South Atlantic Anomaly
Geologists began expressing concerns about the magnetic field that shields Earth from deadly solar radiation in 2019, when the US National Oceanic and Atmospheric Administration was forced to update its World Magnetic Model a year early after finding that the magnetic north pole was rapidly moving out of the Canadian Arctic and toward Siberia.

The US National Aeronautics and Space Administration is tracking an immense, growing, and slowly splitting "dent" in the Earth's Magnetic field.

The area, known as the South Atlantic Anomaly, is situated in the southern hemisphere between South America and the southern Atlantic Ocean off the coast of southwestern Africa. According to recent NASA monitoring and modeling, the area is expanding westward and becoming weaker, and expected to completely split into two separate cells, each spanning thousands of kilometres across, soon.

NASA says the weakening of the magnetic field in this area threatens to allow more solar radiation to get closer to the surface of Earth, disabling electronics or scrambling or temporarily disabling satellites and other space-based man-made objects that pass through it.

Earth's protective magnetic field is generated by a number of factors, the most important being the churning of liquid iron flowing inside the planet's core, which create the electrical currents sent outwards into near space to create the field.

It's believed that a massive reservoir of dense rock known as the African "Large Low Shear Velosity Province", or African superplume, causes a disturbance in the field's generation, resulting in a regional weakening of the magnetic field. A second massive superplume is located under the Pacific Ocean northeast of Australia.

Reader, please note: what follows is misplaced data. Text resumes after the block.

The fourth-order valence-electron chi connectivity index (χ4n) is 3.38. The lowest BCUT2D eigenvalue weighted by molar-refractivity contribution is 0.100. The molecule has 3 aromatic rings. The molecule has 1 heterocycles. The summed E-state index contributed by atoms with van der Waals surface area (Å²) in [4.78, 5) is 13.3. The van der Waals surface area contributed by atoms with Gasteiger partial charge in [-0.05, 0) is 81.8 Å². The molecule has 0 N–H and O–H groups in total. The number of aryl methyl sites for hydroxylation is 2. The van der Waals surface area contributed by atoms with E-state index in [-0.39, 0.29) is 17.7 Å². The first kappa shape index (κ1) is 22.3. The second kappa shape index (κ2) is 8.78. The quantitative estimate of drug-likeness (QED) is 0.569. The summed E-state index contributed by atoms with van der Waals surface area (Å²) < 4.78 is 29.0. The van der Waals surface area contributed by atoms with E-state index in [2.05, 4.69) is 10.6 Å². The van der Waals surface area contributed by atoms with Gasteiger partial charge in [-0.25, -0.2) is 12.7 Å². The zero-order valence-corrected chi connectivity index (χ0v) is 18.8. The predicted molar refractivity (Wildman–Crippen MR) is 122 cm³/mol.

Scientists still have much more to learn about the South Atlantic Anomaly and the implications it may have on human civilisation. Last month, for example, scientists from the University of Liverpool's Geomagnetism Laboratory discovered that the South Atlantic Anomaly has likely been around for millions of years by studying volcanic rocks from the remote South Atlantic island of Saint Helena.

Last year, the rapid shifting of the coordinates of the magnetic north pole out of the Canadian Arctic toward Siberia prompted some scientists to express concerns that Earth could be in for a flip of its magnetic north and south poles. The last such flip is thought to have taken place around 780,000 years ago, and scientists still don't fully understand how such a phenomenon would affect the magnetic field.

Even with the magnetic field intact, human civilisation remains vulnerable to sudden bursts of powerful solar radiation. In 2011, US academics warned that a repeat of a solar storm similar to that which hit Earth in 1859 could cause as much as two trillion dollars in initial damage, damaging electrical power grids, satellites, navigation systems, etc. However, others have sought to calm fears of a flip, estimating that such a process may take as much as a thousand years to complete, thus dramatically reducing its negative impact.